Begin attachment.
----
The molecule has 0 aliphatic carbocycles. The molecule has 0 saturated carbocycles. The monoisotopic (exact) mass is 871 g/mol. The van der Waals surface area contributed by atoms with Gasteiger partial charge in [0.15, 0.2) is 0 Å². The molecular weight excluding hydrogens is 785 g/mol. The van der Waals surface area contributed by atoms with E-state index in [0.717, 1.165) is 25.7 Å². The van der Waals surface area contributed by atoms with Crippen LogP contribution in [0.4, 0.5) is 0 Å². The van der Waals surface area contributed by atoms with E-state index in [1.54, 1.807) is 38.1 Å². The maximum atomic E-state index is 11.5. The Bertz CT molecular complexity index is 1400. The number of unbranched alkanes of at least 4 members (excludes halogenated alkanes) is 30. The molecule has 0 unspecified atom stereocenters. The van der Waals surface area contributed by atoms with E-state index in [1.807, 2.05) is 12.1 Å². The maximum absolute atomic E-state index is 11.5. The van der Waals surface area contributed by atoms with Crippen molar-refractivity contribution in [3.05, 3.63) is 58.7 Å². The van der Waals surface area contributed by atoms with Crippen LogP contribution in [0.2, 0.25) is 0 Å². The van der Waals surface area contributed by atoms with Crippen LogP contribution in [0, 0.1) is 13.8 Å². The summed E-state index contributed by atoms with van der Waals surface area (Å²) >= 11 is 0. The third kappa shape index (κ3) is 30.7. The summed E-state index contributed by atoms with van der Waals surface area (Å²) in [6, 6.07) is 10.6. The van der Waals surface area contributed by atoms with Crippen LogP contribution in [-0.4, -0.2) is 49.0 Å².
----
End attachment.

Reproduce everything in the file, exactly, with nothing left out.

The molecule has 0 aliphatic carbocycles. The molecule has 0 saturated carbocycles. The monoisotopic (exact) mass is 871 g/mol. The van der Waals surface area contributed by atoms with Gasteiger partial charge in [0.15, 0.2) is 0 Å². The molecular weight excluding hydrogens is 785 g/mol. The van der Waals surface area contributed by atoms with E-state index in [0.717, 1.165) is 25.7 Å². The van der Waals surface area contributed by atoms with Crippen LogP contribution in [0.4, 0.5) is 0 Å². The van der Waals surface area contributed by atoms with E-state index in [1.54, 1.807) is 38.1 Å². The maximum atomic E-state index is 11.5. The Bertz CT molecular complexity index is 1400. The number of unbranched alkanes of at least 4 members (excludes halogenated alkanes) is 30. The molecule has 0 unspecified atom stereocenters. The van der Waals surface area contributed by atoms with E-state index in [1.807, 2.05) is 12.1 Å². The maximum absolute atomic E-state index is 11.5. The van der Waals surface area contributed by atoms with Crippen molar-refractivity contribution in [3.05, 3.63) is 58.7 Å². The van der Waals surface area contributed by atoms with Crippen LogP contribution in [0.2, 0.25) is 0 Å². The van der Waals surface area contributed by atoms with Crippen LogP contribution in [0, 0.1) is 13.8 Å². The summed E-state index contributed by atoms with van der Waals surface area (Å²) >= 11 is 0. The third kappa shape index (κ3) is 30.7. The summed E-state index contributed by atoms with van der Waals surface area (Å²) in [6, 6.07) is 10.6. The van der Waals surface area contributed by atoms with Crippen LogP contribution in [-0.4, -0.2) is 49.0 Å².